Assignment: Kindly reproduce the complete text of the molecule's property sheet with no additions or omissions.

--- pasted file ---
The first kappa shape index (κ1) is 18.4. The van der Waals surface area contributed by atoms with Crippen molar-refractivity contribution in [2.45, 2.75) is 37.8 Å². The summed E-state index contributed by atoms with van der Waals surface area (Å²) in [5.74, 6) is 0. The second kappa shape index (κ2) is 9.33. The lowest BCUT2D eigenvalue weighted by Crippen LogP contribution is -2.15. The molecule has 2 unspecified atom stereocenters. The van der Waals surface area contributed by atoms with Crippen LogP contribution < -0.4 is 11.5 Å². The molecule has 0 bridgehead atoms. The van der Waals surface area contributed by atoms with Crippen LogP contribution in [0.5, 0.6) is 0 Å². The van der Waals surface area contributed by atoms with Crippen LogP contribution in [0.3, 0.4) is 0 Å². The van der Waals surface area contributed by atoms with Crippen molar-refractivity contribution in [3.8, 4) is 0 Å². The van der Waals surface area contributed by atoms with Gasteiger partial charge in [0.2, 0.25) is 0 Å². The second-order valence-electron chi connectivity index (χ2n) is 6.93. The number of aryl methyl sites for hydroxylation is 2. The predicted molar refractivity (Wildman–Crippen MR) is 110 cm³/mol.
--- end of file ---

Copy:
The first kappa shape index (κ1) is 18.4. The van der Waals surface area contributed by atoms with Crippen molar-refractivity contribution in [2.45, 2.75) is 37.8 Å². The summed E-state index contributed by atoms with van der Waals surface area (Å²) in [5.74, 6) is 0. The second kappa shape index (κ2) is 9.33. The lowest BCUT2D eigenvalue weighted by Crippen LogP contribution is -2.15. The molecule has 2 unspecified atom stereocenters. The van der Waals surface area contributed by atoms with Crippen LogP contribution < -0.4 is 11.5 Å². The molecule has 0 bridgehead atoms. The van der Waals surface area contributed by atoms with Crippen LogP contribution in [0.5, 0.6) is 0 Å². The van der Waals surface area contributed by atoms with Crippen LogP contribution in [0.3, 0.4) is 0 Å². The van der Waals surface area contributed by atoms with Crippen molar-refractivity contribution in [3.8, 4) is 0 Å². The van der Waals surface area contributed by atoms with Gasteiger partial charge in [0.2, 0.25) is 0 Å². The second-order valence-electron chi connectivity index (χ2n) is 6.93. The number of aryl methyl sites for hydroxylation is 2. The predicted molar refractivity (Wildman–Crippen MR) is 110 cm³/mol.